When the ultra-nationalists then made the mistake of kidnapping the ex-president Ståhlberg — he was, after a rough eastward ride, released in some small eastern town — the polite if forced smiles turned into frowns. The moderates said “Ah, copulate this all!”, and as only the extremists were left, they got even shriller, even more demanding. In 1932 they tried a rebellion of sorts, with little support and less planning. The then-president, Svinhufvud, made a radio speech — possibly along the lines of “Come on, guys. What the fuck do you think you’re doing? Go home and sleep that booze off.” — and the rebellion crumbled. Some trials, some prison time for the leaders, and a general feeling of embarrassment followed. The movement was dead.

Finns aren’t very good with mindless populist fervor; it’s probably because of the cold, cold winters.

In 1933, fascism-related things failed to crumble in Germany, with bad results.

Curiously enough, these two little things related here were the most dramatic occurrences between the wars (1918-1939), but they aren’t considered very important by Finns. No, of all the happenings of the 20th century, the distinction of universal recognition falls on the wars just before and just after them — the kinslaying civil war, and the wars related to the general brouhaha of the Second World War, to which we will turn in the next chapter.

Now, one would think that after all this Finland would be a bitterly divided and fragmented nation: grumbling royalists, haughty aristocrats, harried democrats, leftover Jaeger soldiers, careful socialists, stealth communists, frothing nationalists, rabid fascists, bumbling hicks, and so on. Maybe that was so, but in 1939, when this tale continues, Finland was united by the strongest unifying force of all.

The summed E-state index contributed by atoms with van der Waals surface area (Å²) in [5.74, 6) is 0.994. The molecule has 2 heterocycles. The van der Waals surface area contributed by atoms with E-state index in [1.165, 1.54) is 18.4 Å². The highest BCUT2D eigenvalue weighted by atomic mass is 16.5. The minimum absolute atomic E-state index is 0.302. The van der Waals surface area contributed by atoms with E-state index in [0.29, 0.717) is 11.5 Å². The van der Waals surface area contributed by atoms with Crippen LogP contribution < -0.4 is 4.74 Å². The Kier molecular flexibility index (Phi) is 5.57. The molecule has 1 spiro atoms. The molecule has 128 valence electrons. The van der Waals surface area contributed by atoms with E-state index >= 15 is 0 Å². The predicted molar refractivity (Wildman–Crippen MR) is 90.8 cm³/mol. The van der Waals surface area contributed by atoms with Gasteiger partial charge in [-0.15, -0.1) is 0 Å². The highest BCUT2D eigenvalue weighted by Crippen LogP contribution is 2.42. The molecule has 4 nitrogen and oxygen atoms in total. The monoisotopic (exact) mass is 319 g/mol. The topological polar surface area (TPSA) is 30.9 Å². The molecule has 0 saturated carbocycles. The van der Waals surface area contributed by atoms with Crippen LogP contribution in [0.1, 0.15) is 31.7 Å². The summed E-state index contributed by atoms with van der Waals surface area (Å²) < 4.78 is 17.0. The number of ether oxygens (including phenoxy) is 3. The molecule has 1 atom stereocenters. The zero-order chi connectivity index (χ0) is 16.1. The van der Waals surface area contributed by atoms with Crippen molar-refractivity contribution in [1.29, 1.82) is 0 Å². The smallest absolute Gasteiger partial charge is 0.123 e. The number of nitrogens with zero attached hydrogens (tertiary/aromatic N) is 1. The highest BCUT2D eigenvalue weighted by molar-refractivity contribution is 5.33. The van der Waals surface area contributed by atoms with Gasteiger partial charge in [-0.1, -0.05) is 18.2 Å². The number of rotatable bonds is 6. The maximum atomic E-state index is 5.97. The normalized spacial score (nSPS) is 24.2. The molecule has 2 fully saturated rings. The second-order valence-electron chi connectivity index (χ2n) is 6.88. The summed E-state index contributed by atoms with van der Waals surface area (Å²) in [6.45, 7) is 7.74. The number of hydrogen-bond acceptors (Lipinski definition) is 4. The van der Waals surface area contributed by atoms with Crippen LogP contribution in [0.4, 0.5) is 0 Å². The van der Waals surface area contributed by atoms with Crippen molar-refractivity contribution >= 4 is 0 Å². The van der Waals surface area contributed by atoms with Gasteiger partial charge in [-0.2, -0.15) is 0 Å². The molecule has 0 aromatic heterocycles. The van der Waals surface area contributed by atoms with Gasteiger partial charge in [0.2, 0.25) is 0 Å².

No, I am not speaking of love.

Rather I refer to xenophobia: the fear and hate of the External Enemy — in this case, Soviet Union.

Finland would really be lost without some variant of Russia at its eastern borders.

* * *

For the other chapters of this Guide to Finland, go to the fixed-page Contents page, where among other things you can find the latest, most proofread-est copy of this chapter.

Official atheist minion application

February 21, 2009

As there are many capable young atheists that are not yet official Atheist Minions, Ilk or Cronies, the EAC has authorized me to make the official Atheist Minion Application (RDSHCHDDPZM–42) available here.

Please fill and return as instructed.

In the name of Darwin (pbuh), act now!

pdf: Atheist Minion Application

PS. Official Atheist Minions get a 25% discount in all affiliated computer stores!

PPS. The Evil Atheist Conspiracy wishes to remind you that it does not exist. Also, the brain of Hitler does not reside inside the cranium of a senior EU leader.

A fitting coincidence

February 20, 2009

For some reason I find it very amusing that, when commenting on Pharyngula — the atheist capital of the Internet as far as I know — occasionally a technical glitch will present you with a page titled…

“Submission Error”.

That, of course, was a flat joke unless your mind links the word “submission” to the same in Arabic, namely Islam, and to the general theist habit of brain shutdown OBEY (fnord). In which context Pharyngula indeed is a zone dedicated to discussing the error of submission.

Another point — seems every time you try to explain something you found very funny it, eh, just isn’t.

Your pop-rock for today

February 18, 2009

The band is called Tiktak, the song Sankaritar or She-Hero.

She-Hero since I can’t write “Heroine” without giggling thinking of all the possible misunderstandings.

The song’s good. The band’s good as well. My official brand of approval and all that.

Below the fold is my attempt at translating the lyrics. I’ve added a few second-markers to make following it a bit easier. (more…)